Gail was a hydraulics engineer specialising in elevators; rupture valves to be precise. And I can tell you, Gail did like to be precise. In the event of a catastrophic failure, her rupture valves would mechanically stop the outlet flow of hydraulic fluid, thus stopping the piston and the car in the down direction.
Gail was intent on preventing the down direction. For twenty years I’ve known Chicken Provençale on Thursdays, tagliatelle on Tuesdays, that we’d spend an hour and a half walking our three Patterdale terriers along the same paths before work each morning and forty minutes on our return home, that we’d be dutifully intimate on Wednesdays and Fridays, that we’d holiday in a gîte in the Garonne, and that Gail would eat exactly three squares of Montezuma’s orange and geranium chocolate every night whilst viewing an innocuous episode of a vintage sit com. And she never offered me a single square. And I never laughed. And she didn’t notice.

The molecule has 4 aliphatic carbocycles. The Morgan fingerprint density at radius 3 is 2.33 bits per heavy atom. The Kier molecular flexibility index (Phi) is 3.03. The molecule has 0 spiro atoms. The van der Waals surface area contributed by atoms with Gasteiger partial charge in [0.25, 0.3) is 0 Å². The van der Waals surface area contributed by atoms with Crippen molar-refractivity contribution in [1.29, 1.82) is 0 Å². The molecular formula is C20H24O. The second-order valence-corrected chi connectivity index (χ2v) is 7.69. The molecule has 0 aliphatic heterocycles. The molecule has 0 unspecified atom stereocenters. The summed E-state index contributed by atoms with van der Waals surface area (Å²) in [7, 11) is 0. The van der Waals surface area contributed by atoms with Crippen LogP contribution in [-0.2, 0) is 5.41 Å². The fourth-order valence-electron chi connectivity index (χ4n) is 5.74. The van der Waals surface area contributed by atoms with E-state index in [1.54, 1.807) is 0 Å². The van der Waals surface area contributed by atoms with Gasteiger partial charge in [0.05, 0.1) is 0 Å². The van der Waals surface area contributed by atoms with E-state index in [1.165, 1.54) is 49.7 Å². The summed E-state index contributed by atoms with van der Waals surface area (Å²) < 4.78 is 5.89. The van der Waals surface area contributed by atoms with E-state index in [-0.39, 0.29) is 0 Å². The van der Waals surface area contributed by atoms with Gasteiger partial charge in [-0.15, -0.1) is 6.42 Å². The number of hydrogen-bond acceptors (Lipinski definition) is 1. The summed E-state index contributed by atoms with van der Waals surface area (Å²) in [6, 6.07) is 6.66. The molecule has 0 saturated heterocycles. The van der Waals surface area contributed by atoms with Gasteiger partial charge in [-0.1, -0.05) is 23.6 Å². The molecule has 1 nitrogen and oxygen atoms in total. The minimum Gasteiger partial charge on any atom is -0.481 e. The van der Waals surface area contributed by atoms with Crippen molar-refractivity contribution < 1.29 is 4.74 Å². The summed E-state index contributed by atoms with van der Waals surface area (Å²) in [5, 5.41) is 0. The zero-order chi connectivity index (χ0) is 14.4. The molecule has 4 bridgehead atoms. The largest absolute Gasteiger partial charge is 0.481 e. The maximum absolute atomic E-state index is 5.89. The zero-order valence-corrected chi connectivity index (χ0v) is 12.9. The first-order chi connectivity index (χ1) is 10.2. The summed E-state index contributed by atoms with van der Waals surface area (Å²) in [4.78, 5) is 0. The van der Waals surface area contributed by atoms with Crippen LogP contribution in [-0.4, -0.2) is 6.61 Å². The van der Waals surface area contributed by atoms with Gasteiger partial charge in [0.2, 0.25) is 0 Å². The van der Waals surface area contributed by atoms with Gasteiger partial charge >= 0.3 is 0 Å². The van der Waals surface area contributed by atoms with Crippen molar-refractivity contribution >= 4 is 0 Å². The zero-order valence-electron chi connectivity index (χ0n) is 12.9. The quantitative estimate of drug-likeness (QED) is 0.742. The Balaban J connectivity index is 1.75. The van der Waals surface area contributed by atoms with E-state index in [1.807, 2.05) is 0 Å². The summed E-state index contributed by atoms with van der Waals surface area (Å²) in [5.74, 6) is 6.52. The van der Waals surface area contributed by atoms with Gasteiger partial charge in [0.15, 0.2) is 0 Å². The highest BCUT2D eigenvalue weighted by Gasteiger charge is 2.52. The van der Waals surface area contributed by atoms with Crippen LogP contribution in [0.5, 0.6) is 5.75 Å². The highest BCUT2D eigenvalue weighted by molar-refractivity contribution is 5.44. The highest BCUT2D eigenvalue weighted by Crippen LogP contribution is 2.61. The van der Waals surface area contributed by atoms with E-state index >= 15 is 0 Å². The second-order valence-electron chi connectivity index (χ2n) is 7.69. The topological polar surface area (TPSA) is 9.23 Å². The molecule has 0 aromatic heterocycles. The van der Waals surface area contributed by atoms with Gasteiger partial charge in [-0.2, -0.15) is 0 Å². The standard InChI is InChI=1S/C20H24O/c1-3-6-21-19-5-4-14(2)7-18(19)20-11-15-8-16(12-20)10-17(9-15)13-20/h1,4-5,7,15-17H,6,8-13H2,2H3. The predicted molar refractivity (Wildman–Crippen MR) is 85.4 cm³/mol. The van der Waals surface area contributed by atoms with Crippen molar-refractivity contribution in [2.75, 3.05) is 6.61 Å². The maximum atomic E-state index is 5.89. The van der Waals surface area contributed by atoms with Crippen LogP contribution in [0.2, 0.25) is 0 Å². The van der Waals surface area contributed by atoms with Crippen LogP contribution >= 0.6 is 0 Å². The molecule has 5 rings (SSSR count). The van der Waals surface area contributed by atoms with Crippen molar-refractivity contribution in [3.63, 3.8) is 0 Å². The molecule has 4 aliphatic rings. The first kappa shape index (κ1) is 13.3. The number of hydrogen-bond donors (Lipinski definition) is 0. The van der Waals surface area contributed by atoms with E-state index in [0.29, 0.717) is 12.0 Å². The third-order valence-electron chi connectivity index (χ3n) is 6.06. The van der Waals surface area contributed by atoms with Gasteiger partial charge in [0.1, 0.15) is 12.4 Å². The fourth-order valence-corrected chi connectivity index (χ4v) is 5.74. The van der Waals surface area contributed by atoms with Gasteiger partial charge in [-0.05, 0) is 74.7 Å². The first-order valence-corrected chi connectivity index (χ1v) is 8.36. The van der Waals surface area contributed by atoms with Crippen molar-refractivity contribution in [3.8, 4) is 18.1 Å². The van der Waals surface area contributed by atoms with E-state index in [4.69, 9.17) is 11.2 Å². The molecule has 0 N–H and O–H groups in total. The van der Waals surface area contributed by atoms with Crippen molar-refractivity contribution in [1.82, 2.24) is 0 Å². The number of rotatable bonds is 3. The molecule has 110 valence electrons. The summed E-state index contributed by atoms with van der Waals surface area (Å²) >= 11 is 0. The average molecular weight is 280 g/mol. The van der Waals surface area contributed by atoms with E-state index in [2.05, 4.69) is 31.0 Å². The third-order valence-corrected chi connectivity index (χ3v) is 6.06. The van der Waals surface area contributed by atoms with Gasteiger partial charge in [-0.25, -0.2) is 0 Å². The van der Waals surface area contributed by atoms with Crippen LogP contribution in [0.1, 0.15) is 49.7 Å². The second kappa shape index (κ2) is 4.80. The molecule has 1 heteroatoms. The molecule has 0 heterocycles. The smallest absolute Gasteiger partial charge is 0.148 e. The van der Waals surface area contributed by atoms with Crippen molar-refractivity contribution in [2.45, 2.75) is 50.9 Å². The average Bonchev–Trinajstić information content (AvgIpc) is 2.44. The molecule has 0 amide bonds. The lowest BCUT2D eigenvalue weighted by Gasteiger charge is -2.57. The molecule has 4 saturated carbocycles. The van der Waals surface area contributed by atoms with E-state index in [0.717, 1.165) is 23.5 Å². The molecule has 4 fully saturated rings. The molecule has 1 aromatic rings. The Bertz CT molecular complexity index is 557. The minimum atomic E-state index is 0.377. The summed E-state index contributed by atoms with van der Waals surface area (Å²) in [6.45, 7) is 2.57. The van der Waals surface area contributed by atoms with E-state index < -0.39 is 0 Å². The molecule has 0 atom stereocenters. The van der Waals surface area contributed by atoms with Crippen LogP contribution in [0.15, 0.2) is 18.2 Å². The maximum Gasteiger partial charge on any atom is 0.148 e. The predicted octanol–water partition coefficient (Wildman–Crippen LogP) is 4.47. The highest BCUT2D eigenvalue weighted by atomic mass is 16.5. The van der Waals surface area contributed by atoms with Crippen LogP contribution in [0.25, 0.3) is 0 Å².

Gail would be pleased to know that an antique Bramah and Robinson hydraulic catafalque will lower the coffin from the crematory hall. It will be transported on a short length of narrow gauge track to the furnace where the bier will be introduced to the Tousoil, Fradet and Cie gas cremator which will burn for ninety minutes at 900 degrees centigrade. Thereby removing all traces of whatever.
I won’t be there to see it. I’m in Rio with a crazy looking cocktail and three beach girls called Maria.